Just War… by Christopher G. Moore

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There are two new civil wars in Africa. One is in Libya and it affects the export of oil, the other is in the Ivory Coast and it affects the export of cocoa and coffee beans.

The uprising in Libya was part of the Mexican wave of street protests that has spread across the Arab world, from Tunisia to Yemen, from Egypt to Syria. In Tunisia and Egypt courageous people who had their backs against a wall of poverty and frustration, have swept corrupt and repressive governments from power. Their demands have been simple. The release of political prisoners, freedom of expression, social and economic liberation from parasitic and paranoid dictators in order to determine their own futures.

Colonel Gaddafi met the uprising in Libya by turning the guns on his own people, effectively a declaration of civil war. A no-fly zone was declared and this rapidly led to an aerial bombardment led by the French, the British and the Americans. There is much diplomatic bluster in London, Paris and Washington about protecting civilians. Reports swirl about the CIA trying to find leaders to back amongst the rag-tag rebels rushing up and down desert roads in rusting pick-up trucks. There is talk about arming this rabble of dishevelled and untrained men.

I was struck by the fact, however, that the Libyan stories are in the domestic section of the paper, which reports the presence of ‘experts, consultants and advisers’ in Benghazi. Libya is just on the other side of the Mediterranean. It is part of the ring around fortress Europe that needs to be kept stable at all costs. Libya is a domestic issue as is the precipitous rise in the oil price. Sides have been taken in this war and, despite the bloody lessons of Afghanistan and Iraq, a particular outcome is desired. It looks to me like it will end in another bloody stalemate.

Things have gone differently for the Ivory Coast. The conflict there escalated into a murderous civil war in the four months since Laurent Gbagbo was defeated in national elections. He simply refused to cede power to the internationally recognised victor, Alassane Outtara, despite international hand-wringing and wrist-slapping.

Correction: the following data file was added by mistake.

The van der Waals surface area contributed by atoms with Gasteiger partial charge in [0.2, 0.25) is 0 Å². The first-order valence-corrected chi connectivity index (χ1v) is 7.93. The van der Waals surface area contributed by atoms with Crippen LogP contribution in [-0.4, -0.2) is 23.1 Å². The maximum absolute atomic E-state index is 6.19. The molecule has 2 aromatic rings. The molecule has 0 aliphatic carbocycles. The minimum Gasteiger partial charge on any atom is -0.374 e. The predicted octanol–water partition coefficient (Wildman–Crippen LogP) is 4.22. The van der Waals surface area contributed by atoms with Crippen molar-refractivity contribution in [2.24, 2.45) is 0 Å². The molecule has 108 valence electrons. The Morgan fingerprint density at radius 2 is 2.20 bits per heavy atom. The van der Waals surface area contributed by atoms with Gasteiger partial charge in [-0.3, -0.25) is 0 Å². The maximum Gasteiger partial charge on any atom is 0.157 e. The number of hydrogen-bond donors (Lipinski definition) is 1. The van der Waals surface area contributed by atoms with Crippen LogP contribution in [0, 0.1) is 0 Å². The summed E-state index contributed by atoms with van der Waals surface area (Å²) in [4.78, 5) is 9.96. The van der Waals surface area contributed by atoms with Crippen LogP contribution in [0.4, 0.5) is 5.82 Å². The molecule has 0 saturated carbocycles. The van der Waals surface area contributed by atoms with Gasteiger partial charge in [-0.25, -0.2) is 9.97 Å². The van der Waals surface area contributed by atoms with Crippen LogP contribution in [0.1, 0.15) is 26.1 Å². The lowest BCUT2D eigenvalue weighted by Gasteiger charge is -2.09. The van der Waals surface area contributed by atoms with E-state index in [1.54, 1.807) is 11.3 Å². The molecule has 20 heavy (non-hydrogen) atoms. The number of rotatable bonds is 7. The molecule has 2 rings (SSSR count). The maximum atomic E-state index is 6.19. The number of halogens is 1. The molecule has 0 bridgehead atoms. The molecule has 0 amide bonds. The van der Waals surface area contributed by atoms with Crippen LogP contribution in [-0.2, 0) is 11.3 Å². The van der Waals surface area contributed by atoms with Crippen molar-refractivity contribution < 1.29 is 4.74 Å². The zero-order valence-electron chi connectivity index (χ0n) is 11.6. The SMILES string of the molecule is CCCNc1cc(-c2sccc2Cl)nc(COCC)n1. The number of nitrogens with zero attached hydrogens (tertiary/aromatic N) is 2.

It has been reported that 1000 people were hacked or shot to death in the western town of Duekoue last week. Ten thousand refugees are reportedly sheltering in the Catholic Church in the town, protected by UN peacekeepers. There are tens of thousands of refugees on the move. Fighting has been fierce in the largest city, Abidjan, raising the spectres of the depraved wars in Liberia and Sierra Leone. The French army has, according to Al-Jazeera, secured the airport to enable the evacuation of French nationals and other foreigners.

But these events, reported in the world news sections of the Sunday papers, seem distant. There is no talk at all of the need to protect civilians from what is described by aid organisations and governments as ‘inter-communal’ violence. This phrase is the political equivalent to the description of a murderous attack of a man on his wife as ‘domestic violence’. And the received wisdom is that there is as little to be done to stop the supposedly irrational violence within the home, as there is to stop it between warring communities far away.

It seems so clear. The west can survive with less cocoa and coffee. So the ‘inter-communal’ violence, the surge of Outtara’s forces around Gbagbo’s men bunkered down around the presidential palace, can be rued and relegated back to the intractability of despots in Africa.

Libya’s oil reserves, like Iraq’s are substantial. Europe and the US cannot live without the oil, which would stop flowing if there was to be a protracted war in Libya. Ivoirians, unlike Libyans, are not civilians that need the ‘protection’ that the military powers of the West claim they can provide.

I discussed both wars with Sir John Holmes, a former British diplomat and UN Under-secretary general for humanitarian affairs on the BBC World Service last Saturday morning. He told me in a clipped voice that mine was a simplistic interpretation and that difficult choices always had to be made about the allocation of resources.

I’ve been looking but I struggle to find the complexity.

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